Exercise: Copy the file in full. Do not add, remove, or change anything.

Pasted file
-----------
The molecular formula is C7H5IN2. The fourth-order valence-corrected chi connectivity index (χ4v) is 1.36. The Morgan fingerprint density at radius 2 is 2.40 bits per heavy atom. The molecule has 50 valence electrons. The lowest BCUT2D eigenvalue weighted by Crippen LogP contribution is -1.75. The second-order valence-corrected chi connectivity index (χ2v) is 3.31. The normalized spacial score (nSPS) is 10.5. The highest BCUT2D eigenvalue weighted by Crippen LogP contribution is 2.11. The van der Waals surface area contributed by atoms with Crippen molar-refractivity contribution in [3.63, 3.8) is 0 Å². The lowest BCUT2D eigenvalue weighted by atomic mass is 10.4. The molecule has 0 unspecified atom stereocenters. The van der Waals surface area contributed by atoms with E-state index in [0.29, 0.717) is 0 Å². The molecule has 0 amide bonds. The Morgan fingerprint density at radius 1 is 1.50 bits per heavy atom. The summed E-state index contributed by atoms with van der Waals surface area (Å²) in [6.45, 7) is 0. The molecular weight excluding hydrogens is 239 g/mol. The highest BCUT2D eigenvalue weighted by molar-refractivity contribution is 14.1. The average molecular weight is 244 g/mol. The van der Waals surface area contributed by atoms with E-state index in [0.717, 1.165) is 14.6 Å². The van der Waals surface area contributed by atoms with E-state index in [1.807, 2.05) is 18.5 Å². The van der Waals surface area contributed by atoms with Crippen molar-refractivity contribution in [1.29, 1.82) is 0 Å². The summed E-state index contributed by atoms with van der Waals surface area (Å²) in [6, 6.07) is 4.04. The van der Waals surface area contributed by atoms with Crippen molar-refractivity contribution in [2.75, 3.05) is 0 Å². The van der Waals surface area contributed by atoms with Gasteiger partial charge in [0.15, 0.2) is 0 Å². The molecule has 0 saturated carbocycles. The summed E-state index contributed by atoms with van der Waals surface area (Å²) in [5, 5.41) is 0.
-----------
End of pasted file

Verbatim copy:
The molecular formula is C7H5IN2. The fourth-order valence-corrected chi connectivity index (χ4v) is 1.36. The Morgan fingerprint density at radius 2 is 2.40 bits per heavy atom. The molecule has 50 valence electrons. The lowest BCUT2D eigenvalue weighted by Crippen LogP contribution is -1.75. The second-order valence-corrected chi connectivity index (χ2v) is 3.31. The normalized spacial score (nSPS) is 10.5. The highest BCUT2D eigenvalue weighted by Crippen LogP contribution is 2.11. The van der Waals surface area contributed by atoms with Crippen molar-refractivity contribution in [3.63, 3.8) is 0 Å². The lowest BCUT2D eigenvalue weighted by atomic mass is 10.4. The molecule has 0 unspecified atom stereocenters. The van der Waals surface area contributed by atoms with E-state index in [0.29, 0.717) is 0 Å². The molecule has 0 amide bonds. The Morgan fingerprint density at radius 1 is 1.50 bits per heavy atom. The summed E-state index contributed by atoms with van der Waals surface area (Å²) in [6.45, 7) is 0. The molecular weight excluding hydrogens is 239 g/mol. The highest BCUT2D eigenvalue weighted by molar-refractivity contribution is 14.1. The average molecular weight is 244 g/mol. The van der Waals surface area contributed by atoms with E-state index in [0.717, 1.165) is 14.6 Å². The van der Waals surface area contributed by atoms with E-state index in [1.807, 2.05) is 18.5 Å². The van der Waals surface area contributed by atoms with Crippen molar-refractivity contribution in [1.29, 1.82) is 0 Å². The summed E-state index contributed by atoms with van der Waals surface area (Å²) in [6, 6.07) is 4.04. The van der Waals surface area contributed by atoms with Crippen molar-refractivity contribution in [2.75, 3.05) is 0 Å². The van der Waals surface area contributed by atoms with Gasteiger partial charge in [0.15, 0.2) is 0 Å². The molecule has 0 saturated carbocycles. The summed E-state index contributed by atoms with van der Waals surface area (Å²) in [5, 5.41) is 0.